The foregoing suggests the reality that, when we consider the important role of these products to the economy and our survival, the integrity and resiliency of the supply chains for healthcare products and pharmaceuticals, fundamentally, is a national security issue.  For instance, notwithstanding the nation’s significant dependence (and spending) on foreign sources for healthcare products and pharmaceuticals, according to CMS, in 2020, healthcare spending represented 19.7 percent of the U.S. Gross Domestic Product (GDP).  Thus, disruption in the supply of these products would have a significant, cascading negative economic impact, but that negative impact would represent only the “tip of the iceberg” of harm to our nation.  Without access to these medical countermeasures, sustaining the very health of the nation, from therapies for common maladies to the treatment of complex diseases, future pandemics, and chemical and biological threats, would be put at risk.  Finally, from the standpoint of maintaining an active military to prosecute the defense of the nation, disruption in the supply of the healthcare products and pharmaceuticals critical to the medical readiness of the warfighter would present existential challenges.  Plain and simple, a military debilitated by illness cannot project the force necessary to defend the nation’s interests.

This discussion is reflected in the figure below.  Also depicted are the foundational elements that sustain a strong and reliable public health supply chain for the nation.

(*Special thanks to Moshe Schwartz, President, Etherton and Associates, Inc., for capturing these concepts in the above figure)

Recently, the Department of Health and Human Services (HHS) issued, “Public Health Supply Chain and Industrial Base – One-Year Report,” in which the agency details its efforts in response to Executive Order (EO) 14017, “On America’s Supply Chains,” specifically, “to help make our public health supply chain and industrial base more resilient, diverse, and secure,” and to identify “the successes and practical strategies that HHS is implementing to further the U.S. Government’s goals for America’s public health supply chain and industrial base.”  Among the proposals to address the supply chain here, the report identifies the following:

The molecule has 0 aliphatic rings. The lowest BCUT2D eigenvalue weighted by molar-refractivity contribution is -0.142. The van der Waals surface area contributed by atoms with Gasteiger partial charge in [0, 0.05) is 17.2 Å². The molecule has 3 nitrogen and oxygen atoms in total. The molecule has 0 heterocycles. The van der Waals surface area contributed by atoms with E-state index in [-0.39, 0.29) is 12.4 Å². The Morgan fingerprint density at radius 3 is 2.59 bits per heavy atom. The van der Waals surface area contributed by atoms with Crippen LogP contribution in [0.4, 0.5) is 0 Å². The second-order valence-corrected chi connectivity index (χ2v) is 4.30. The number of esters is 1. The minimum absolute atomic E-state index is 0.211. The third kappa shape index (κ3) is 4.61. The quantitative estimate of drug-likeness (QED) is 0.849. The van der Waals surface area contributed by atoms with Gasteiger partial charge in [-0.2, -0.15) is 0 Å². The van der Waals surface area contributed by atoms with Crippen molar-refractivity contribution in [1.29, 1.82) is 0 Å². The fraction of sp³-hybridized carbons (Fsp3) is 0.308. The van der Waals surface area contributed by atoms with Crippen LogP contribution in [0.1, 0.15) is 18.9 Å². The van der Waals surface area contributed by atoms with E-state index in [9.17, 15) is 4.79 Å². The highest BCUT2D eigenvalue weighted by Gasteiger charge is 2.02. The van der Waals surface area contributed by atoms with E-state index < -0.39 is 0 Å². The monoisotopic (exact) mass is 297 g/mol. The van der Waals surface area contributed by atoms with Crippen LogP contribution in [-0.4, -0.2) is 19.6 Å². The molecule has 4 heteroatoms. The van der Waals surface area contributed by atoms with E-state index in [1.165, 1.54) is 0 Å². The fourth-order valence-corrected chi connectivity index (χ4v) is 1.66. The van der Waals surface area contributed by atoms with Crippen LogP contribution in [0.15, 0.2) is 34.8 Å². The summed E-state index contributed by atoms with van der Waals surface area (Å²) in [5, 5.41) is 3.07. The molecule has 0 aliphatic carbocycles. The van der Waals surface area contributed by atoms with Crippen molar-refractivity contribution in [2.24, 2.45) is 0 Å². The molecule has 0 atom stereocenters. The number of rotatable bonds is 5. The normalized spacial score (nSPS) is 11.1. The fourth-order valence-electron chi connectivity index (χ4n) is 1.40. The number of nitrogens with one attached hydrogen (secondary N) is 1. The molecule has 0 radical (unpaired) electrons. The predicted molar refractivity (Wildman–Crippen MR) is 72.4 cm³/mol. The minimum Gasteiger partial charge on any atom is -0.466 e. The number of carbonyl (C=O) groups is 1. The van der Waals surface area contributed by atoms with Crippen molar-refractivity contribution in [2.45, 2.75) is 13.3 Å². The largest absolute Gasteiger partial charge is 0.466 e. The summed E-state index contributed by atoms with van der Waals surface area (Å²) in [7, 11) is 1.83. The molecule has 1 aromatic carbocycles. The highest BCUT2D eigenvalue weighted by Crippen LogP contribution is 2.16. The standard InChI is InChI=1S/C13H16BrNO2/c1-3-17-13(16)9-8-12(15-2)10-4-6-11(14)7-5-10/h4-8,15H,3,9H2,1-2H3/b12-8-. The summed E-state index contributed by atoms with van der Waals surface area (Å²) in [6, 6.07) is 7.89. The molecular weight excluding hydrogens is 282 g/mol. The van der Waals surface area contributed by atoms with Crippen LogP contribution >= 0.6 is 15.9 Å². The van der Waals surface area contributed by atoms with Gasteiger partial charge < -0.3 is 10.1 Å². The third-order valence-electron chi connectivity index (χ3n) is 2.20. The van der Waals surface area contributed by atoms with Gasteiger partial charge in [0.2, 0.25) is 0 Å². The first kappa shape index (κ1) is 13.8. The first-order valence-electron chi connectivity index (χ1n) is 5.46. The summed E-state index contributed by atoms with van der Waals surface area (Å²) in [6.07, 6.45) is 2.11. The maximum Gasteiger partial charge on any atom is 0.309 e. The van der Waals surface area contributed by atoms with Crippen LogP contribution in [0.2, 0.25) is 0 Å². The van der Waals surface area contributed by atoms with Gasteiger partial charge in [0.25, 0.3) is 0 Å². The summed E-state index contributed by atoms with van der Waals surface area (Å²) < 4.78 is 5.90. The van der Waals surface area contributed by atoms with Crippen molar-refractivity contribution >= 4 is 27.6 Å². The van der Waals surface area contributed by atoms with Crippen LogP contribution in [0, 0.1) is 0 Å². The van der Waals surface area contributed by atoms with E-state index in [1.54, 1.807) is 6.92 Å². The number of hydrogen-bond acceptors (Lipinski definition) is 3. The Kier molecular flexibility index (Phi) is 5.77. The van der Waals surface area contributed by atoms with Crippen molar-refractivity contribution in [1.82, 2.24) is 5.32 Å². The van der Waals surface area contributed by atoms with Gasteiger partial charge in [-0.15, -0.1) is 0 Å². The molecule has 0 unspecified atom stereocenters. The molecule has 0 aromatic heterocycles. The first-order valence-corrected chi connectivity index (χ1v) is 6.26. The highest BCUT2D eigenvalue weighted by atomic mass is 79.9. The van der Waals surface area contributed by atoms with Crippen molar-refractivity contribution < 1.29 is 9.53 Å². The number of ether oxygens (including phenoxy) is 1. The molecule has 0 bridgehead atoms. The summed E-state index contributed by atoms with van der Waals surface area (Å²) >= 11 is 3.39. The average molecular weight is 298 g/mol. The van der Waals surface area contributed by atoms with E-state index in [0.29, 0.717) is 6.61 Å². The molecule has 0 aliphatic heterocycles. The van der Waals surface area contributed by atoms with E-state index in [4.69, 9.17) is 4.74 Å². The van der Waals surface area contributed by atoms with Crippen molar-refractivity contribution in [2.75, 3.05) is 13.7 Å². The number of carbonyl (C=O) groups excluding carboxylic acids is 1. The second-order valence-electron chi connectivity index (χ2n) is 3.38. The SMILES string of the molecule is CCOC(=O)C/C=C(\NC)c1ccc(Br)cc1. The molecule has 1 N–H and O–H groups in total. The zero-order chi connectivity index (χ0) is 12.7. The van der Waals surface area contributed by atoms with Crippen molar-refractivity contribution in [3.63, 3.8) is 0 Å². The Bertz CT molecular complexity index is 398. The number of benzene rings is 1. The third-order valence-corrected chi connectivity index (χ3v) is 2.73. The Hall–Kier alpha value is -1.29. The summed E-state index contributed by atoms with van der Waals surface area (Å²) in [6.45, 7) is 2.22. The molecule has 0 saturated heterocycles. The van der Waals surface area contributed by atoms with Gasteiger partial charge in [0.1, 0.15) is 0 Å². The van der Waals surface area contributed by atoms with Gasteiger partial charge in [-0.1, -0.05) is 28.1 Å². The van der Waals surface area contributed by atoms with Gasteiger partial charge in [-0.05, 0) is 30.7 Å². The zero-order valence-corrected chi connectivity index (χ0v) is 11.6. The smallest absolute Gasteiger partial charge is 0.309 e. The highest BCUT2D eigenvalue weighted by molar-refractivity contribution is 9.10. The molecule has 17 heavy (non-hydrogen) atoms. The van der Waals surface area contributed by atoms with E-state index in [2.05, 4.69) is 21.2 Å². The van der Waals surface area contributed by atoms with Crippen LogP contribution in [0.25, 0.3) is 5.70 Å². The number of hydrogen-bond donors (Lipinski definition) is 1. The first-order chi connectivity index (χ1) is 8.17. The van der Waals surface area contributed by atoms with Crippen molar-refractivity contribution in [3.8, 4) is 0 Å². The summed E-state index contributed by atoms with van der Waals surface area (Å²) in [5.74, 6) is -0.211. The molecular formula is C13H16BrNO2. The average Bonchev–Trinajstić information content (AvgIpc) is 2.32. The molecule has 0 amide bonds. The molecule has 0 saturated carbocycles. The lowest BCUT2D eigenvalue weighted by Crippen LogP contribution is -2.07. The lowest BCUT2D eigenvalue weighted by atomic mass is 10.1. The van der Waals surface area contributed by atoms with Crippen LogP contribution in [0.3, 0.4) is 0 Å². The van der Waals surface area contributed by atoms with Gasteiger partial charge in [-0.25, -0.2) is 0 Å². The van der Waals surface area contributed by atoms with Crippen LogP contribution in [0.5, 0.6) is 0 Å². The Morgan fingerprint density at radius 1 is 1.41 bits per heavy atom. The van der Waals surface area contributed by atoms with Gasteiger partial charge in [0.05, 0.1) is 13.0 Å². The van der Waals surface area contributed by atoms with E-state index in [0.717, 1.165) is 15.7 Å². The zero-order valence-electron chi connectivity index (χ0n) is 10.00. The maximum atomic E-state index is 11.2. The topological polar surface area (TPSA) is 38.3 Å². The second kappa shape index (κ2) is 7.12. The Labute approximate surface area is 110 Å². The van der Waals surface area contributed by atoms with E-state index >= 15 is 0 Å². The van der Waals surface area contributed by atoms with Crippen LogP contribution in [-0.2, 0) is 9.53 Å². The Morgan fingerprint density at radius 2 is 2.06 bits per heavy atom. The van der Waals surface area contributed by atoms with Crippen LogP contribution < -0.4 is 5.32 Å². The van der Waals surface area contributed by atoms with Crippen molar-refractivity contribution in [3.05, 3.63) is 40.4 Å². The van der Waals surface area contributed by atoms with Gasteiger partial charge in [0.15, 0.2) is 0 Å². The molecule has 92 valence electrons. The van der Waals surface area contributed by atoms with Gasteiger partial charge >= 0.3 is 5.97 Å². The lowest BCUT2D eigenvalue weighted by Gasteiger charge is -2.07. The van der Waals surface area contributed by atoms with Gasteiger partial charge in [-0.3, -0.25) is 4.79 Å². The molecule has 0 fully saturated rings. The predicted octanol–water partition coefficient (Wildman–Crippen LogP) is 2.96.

• Standing up a Public Health Industrial Base and Supply Chain Management Program to support domestic manufacturing
    • Leveraging the Defense Production Act (DPA) to increase support of public health supply and domestic production activity
    • Identifying the means for sustainable funding for supplies
    • Executing measures to stockpile medical countermeasures
    • Improving end-to-end supply chain visibility
    • Using advanced technologies to assist in competitive manufacturing of supplies
    • Establishing a virtual innovation center to promote collaboration and speed innovation
    • Promoting “on-shoring” and “near-shoring” efforts to efforts to establish reliable, resilient supply sources domestically and with allies

We intend to explore these efforts in future blogs, but suffice it to say that the approaches, like those identified by HHS, make sense and promise to go a long way toward preparing the nation for the future healthcare challenges that inevitably will come.  That these proposals wisely seek to enhance collaboration between government and its suppliers is a welcome sign and a harbinger for success.  To that end, the Coalition supports these initiatives to promote not only common-sense acquisition, but also the common defense of our nation.